The amplified signals from amplifiers 110 and 112 are processed in duplexers 114 and 116, respectively. Duplexer 114 receives a local oscillator signal from oscillator 118 and duplexer 116 receives a local oscillator signal from oscillator 120. The signals from duplexers 114 and 116 are mixed in mixer 123 and filtered in filter 125.
The multiple band mixer output 104 is connected to controller 124, which can for example be connected to a microphone 126 and a speaker 128 in a radiotelephone or two-way radio. The controller 124 is also connected to a transmitter 130 which modulates signals for transmission to other devices, such as a base station (not shown).
The improved communication device 200 (FIG. 2) has a single local oscillator 202 connected through an isolation amplifier 201 and a filter circuit 203 to a multiple band mixer 204. The multiple band mixer 204 receives a 900 MHz communication signal from filter 106, amplifier 110, and filter 207, and an 1800 MHz communication signal from a filter 108, an amplifier 112, and a filter 209. The multiple band mixer 204 outputs a demodulated signal to filter circuit 206. Mode control signals from the controller 124 are input to amplifier 210 and amplifier 212 at inputs 230 and 234, respectively, and to mixer 204, to select one of the frequency bands.
The circuit of communication device 200 is considerably less complex than the circuit from communication device 100, as it employs a single oscillator and does not require that the LO signal be input through the duplexers 114, 116. Such duplexers that receive the LO signal and the communication signals are relatively large, taking up considerable space. Although the invention is described with respect to a dual band radiotelephone, those skilled in the art will recognize that the present invention can be advantageously implemented in any multiple band device, such as modems, or any other communication device that operates at two or more frequency bands.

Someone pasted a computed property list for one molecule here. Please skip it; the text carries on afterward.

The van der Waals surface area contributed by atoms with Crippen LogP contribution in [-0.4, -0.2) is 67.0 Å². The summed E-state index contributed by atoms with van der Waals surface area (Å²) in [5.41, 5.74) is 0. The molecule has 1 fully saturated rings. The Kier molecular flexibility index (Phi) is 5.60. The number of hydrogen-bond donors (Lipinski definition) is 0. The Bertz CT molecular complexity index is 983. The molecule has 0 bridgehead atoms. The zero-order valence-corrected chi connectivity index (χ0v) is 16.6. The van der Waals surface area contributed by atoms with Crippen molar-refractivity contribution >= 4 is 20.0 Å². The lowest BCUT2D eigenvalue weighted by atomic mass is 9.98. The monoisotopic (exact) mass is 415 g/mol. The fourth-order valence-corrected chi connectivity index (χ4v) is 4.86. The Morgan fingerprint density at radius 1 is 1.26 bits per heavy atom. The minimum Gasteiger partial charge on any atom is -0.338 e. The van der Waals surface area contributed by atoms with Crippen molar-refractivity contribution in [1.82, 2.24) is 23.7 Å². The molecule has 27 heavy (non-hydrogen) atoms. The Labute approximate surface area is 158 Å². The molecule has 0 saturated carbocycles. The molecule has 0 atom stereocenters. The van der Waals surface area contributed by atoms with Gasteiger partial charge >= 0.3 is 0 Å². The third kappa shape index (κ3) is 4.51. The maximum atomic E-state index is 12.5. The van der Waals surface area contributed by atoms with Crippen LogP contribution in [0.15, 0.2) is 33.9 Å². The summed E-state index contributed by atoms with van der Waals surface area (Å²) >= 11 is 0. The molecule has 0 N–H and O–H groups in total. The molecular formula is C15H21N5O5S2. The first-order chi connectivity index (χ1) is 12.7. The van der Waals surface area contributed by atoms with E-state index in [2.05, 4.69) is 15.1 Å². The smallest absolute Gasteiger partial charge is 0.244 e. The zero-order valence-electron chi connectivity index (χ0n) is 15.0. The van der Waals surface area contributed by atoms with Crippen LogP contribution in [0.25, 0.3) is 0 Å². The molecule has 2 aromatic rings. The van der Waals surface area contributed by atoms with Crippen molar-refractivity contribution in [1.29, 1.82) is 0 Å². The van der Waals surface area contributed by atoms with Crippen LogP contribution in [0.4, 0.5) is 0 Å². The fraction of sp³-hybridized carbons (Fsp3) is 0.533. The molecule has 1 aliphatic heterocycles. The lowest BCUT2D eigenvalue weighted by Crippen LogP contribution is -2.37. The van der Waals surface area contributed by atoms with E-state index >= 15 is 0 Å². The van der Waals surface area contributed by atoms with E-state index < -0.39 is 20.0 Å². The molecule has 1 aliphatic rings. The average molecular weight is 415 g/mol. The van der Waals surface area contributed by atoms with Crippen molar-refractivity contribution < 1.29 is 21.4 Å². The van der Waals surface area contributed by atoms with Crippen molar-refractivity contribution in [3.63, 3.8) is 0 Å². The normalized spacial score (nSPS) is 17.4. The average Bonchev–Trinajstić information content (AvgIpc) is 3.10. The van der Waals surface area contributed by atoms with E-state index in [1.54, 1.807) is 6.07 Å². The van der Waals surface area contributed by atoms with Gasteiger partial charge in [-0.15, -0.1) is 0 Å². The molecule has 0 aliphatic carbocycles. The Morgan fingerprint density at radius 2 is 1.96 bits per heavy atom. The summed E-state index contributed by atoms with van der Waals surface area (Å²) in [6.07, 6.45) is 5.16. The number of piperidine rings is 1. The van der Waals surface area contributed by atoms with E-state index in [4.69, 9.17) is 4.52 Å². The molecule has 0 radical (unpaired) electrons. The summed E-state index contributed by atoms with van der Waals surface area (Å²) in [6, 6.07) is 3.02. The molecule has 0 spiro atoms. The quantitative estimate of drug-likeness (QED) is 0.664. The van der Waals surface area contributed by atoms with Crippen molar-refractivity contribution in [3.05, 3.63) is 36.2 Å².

The multiple band mixer 204, including filter circuit 203 and filter circuit 206 of communication device 200, is illustrated in FIG. 3. The filter circuit 206 presents: selectivity to noise; passes LO signals (1.3 to 1.4 GHz in the example); and presents a low impedance to communication signals and the IF signals. These characteristics of the filter circuit 206 permit the mixer to achieve the noise attenuation and gain required for the mixer.
The multiple mode mixer 204 includes mode control inputs 300 and 302, respectively. The mode control inputs are used to select the mode (frequency band) to be further processed. In the illustrated embodiment, the GSM band mode control signal is input to mode control input 300 via a resistor 306, a capacitor 308, and an inductor 310. The GSM band communication signal is input at input 311 and passes through a capacitor 312. The resulting enabled GSM signal is input to the base terminal of a transistor element 313.
The DCS band mode control signal is input at mode control input 302. This signal is input through a resistor 314, a capacitor 316, a resistor 318, and an inductor 320. The DCS band communication signal is input from input 326 through a capacitor 322. The resulting 1800 MHz signal is input to the base terminal of a transistor element 324. The transistor element may be implemented using a bipolar transistor, a field effect transistor, a metal oxide semiconductor field effect transistor (MOSFET), or another suitable commercially available transistor switch element, such as a Darlington transistor. As used herein "transistor element" refers to any such element or equivalents thereof. Additionally, although the illustrated embodiment employs bipolar transistors having a base, emitter and collector terminals, "terminal" as used herein refers to base, collector, emitter, drain, source and gate terminals, or the like.